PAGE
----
Alfred Eisenstaedt: The Father of Photojournalism

Alfred Eisenstaedt (1898-1995). Credit: Wikipedia Encyclopedia

Alfred Eisenstaedt was a German photographer and photojournalist. He is best known for his photograph of the V-J Day celebration and for his candid photographs, frequently made using a 35mm Leica camera.

Eisenstaedt’s most famous photograph is of an American sailor kissing a young woman on August 14, 1945 in Times Square. He took this famous photograph using a Leica IIIa. (The photograph is known under various names:  V-J Day in Times Square, V-Day, etc.)  Because Eisenstaedt was photographing rapidly changing events during the celebrations, he stated that he didn’t get a chance to obtain names and details, which has encouraged a number of mutually incompatible claims to the identity of the subjects.

V-J Day in Times Square, a photograph by Alfred Eisenstaedt, was published in Life in 1945 with the caption, “In New York’s Times Square a white-clad girl clutches her purse and skirt as an uninhibited sailor plants his lips squarely on hers.” Credit: Wikipedia Encyclopedia

The photograph was published a week later in Life magazine among many photographs of celebrations around the country that were presented in a twelve-page section titled Victory.  Kissing was a favorite pose encouraged by media photographers of service personnel during the war, but Eisenstaedt was photographing a spontaneous event that occurred in Times Square as the announcement of the end of the war on Japan was made by U.S. President Harry S. Truman at seven o’clock. Similar jubilation spread quickly with the news.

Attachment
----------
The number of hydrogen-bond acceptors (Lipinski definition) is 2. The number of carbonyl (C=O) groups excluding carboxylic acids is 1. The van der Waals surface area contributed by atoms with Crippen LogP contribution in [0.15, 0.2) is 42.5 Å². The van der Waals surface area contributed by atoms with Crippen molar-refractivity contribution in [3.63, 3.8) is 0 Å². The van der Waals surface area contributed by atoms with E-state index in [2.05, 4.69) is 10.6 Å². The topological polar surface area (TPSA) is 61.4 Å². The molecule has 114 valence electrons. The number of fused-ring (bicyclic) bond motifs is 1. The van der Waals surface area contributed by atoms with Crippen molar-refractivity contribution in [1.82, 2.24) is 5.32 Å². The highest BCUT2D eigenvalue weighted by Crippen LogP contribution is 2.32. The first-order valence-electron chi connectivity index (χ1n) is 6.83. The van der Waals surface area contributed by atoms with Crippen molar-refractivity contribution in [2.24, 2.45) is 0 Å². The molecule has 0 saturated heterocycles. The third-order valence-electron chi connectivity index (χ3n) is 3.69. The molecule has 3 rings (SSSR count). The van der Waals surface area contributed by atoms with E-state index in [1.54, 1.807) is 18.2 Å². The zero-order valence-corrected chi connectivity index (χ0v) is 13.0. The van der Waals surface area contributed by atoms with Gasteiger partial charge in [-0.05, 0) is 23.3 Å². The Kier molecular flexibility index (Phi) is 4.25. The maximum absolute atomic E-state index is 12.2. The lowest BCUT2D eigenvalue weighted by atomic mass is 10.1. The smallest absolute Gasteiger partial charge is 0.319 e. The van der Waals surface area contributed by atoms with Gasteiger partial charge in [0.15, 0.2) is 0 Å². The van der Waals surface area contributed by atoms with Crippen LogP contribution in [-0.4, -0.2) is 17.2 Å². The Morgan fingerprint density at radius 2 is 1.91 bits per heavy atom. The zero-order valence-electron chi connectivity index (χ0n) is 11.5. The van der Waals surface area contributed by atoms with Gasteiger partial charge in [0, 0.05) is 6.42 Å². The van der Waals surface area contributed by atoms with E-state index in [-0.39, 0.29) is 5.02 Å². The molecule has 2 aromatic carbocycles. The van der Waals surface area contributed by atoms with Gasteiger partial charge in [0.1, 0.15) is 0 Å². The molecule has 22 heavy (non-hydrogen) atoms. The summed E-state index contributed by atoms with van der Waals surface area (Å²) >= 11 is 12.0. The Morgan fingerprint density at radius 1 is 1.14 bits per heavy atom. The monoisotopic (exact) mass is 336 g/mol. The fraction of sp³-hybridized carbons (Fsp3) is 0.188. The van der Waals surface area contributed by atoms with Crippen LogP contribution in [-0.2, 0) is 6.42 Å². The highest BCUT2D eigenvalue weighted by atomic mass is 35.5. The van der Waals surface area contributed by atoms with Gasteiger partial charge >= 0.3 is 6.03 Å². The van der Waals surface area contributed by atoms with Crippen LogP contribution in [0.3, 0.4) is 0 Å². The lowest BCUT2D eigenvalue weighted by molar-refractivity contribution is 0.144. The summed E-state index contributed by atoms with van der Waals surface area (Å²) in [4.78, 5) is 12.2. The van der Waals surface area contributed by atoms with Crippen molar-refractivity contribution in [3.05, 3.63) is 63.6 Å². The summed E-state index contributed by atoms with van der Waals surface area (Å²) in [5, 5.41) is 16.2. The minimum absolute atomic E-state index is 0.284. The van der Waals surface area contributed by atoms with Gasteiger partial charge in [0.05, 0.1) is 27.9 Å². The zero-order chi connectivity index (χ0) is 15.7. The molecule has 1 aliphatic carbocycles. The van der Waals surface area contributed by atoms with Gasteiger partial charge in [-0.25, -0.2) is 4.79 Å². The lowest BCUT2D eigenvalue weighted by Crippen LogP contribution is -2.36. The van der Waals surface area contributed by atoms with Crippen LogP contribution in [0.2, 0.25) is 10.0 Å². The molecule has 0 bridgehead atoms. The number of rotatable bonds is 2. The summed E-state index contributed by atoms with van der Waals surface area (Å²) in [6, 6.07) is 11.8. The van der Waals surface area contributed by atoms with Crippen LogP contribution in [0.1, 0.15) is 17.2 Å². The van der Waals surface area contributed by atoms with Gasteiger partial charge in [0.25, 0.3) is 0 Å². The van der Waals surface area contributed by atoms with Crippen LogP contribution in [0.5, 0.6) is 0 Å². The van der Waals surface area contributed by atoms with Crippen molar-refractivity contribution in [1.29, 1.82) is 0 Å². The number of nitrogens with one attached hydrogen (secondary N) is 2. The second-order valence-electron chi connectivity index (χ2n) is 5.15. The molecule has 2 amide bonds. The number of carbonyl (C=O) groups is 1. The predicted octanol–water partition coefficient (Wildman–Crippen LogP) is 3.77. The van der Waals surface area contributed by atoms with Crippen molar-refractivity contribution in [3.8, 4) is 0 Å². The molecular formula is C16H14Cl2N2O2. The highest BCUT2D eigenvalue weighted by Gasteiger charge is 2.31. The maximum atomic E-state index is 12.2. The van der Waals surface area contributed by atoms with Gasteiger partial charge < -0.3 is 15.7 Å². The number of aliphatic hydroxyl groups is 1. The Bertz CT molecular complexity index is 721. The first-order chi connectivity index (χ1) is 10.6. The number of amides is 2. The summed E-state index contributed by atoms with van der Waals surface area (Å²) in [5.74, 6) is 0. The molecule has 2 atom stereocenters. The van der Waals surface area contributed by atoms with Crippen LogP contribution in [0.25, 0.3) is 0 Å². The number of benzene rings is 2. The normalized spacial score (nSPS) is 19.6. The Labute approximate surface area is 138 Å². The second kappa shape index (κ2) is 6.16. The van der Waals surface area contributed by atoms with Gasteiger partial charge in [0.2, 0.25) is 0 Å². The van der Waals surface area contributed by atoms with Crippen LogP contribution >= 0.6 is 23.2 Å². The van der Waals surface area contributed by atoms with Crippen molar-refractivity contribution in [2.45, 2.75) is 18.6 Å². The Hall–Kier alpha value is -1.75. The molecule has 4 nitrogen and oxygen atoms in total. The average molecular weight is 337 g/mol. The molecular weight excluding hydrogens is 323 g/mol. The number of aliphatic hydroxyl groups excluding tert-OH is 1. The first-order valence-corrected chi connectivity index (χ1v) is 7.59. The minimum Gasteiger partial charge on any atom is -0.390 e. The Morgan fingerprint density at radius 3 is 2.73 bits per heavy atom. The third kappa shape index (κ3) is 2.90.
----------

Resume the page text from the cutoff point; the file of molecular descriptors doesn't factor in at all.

“I went from Doctors Hospital to Times Square that day because the war was over, and where else does a New Yorker go?” Edith Shain said in 2008, when she donned a white nurse’s uniform again and was grand marshal of New York’s Veterans Day parade. “And this guy grabbed me and we kissed, and then I turned one way and he turned the other. There was no way to know who he was, but I didn’t mind because he was someone who had fought for me.”

“As for the picture,” she said, “it says so many things — hope, love, peace and tomorrow. The end of the war was a wonderful experience, and that photo represents all those feelings.”

Some of Alfred Eisenstaedt’s famous quotations are:

  • “One the amateur’s native approach and humble willingness to learn fades away, the creative spirit of good photography dies with it.  Every professional should remain always in his heart an amateur.”
  • “We are only beginning to learn what to say in a photograph.  The world we live in is a succession of fleeting moments, any one of which might say something significant.”
  • “The important thing is not the camera, but the eye.”

And now you know why I have a growing passion towards photography.  I know I’m still wet behind my ears, but I’m learning as much as I can.  Good Day.


3 thoughts on “Alfred Eisenstaedt: The Father of Photojournalism”

  1. “Every professional should remain always in his heart an amateur.” That’s exactly right, and the reason it’s so important is contained in the word itself. Amateur. I’ve a post coming on exactly this point, and a refutation of one of the most common bits of writing advice. To my way of thinking, Eisenstaedt got it right.

  2. Hi Jim and Linda:

    Some people are so smart in what they think and say. That’s why it’s such a pleasure to read and the Internet is an unfathomable source of information.



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